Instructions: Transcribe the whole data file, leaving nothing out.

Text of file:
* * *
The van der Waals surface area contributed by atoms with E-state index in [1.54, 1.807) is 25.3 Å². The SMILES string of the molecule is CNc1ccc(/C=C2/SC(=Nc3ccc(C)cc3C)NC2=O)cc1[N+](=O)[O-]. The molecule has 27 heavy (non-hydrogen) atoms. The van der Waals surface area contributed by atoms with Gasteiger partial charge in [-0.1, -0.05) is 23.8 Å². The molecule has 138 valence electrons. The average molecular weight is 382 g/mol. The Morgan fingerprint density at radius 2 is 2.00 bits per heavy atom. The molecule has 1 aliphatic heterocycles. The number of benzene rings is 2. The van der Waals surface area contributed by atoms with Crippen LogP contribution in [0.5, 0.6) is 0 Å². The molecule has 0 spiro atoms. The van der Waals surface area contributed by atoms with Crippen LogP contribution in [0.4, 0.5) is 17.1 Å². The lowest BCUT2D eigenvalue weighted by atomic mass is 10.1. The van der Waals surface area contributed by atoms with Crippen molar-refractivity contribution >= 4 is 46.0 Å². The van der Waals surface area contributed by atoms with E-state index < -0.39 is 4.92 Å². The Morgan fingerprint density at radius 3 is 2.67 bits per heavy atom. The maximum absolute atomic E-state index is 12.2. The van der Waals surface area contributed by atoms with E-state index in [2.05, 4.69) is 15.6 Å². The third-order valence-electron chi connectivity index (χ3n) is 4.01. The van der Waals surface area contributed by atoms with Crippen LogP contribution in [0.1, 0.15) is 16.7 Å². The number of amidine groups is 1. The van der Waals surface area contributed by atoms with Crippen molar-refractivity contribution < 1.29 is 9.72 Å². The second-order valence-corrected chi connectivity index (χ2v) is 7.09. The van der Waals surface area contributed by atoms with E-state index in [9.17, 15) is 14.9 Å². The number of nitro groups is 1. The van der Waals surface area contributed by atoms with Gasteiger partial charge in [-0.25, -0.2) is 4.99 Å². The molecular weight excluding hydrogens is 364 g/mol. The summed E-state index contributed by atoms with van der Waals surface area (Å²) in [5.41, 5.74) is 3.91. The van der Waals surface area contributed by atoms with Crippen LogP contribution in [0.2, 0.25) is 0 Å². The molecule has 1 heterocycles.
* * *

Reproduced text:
The van der Waals surface area contributed by atoms with E-state index in [1.54, 1.807) is 25.3 Å². The SMILES string of the molecule is CNc1ccc(/C=C2/SC(=Nc3ccc(C)cc3C)NC2=O)cc1[N+](=O)[O-]. The molecule has 27 heavy (non-hydrogen) atoms. The van der Waals surface area contributed by atoms with Gasteiger partial charge in [-0.1, -0.05) is 23.8 Å². The molecule has 138 valence electrons. The average molecular weight is 382 g/mol. The Morgan fingerprint density at radius 2 is 2.00 bits per heavy atom. The molecule has 1 aliphatic heterocycles. The number of benzene rings is 2. The van der Waals surface area contributed by atoms with Crippen LogP contribution in [0.5, 0.6) is 0 Å². The molecule has 0 spiro atoms. The van der Waals surface area contributed by atoms with Crippen LogP contribution in [0.4, 0.5) is 17.1 Å². The lowest BCUT2D eigenvalue weighted by atomic mass is 10.1. The van der Waals surface area contributed by atoms with Crippen molar-refractivity contribution >= 4 is 46.0 Å². The van der Waals surface area contributed by atoms with E-state index < -0.39 is 4.92 Å². The Morgan fingerprint density at radius 3 is 2.67 bits per heavy atom. The maximum absolute atomic E-state index is 12.2. The van der Waals surface area contributed by atoms with E-state index in [2.05, 4.69) is 15.6 Å². The third-order valence-electron chi connectivity index (χ3n) is 4.01. The van der Waals surface area contributed by atoms with Crippen LogP contribution in [0.1, 0.15) is 16.7 Å². The number of amidine groups is 1. The van der Waals surface area contributed by atoms with Crippen molar-refractivity contribution < 1.29 is 9.72 Å². The second-order valence-corrected chi connectivity index (χ2v) is 7.09. The van der Waals surface area contributed by atoms with E-state index in [9.17, 15) is 14.9 Å². The number of nitro groups is 1. The van der Waals surface area contributed by atoms with Gasteiger partial charge in [-0.25, -0.2) is 4.99 Å². The molecular weight excluding hydrogens is 364 g/mol. The summed E-state index contributed by atoms with van der Waals surface area (Å²) in [5.41, 5.74) is 3.91. The van der Waals surface area contributed by atoms with Crippen LogP contribution in [0.2, 0.25) is 0 Å². The molecule has 1 heterocycles.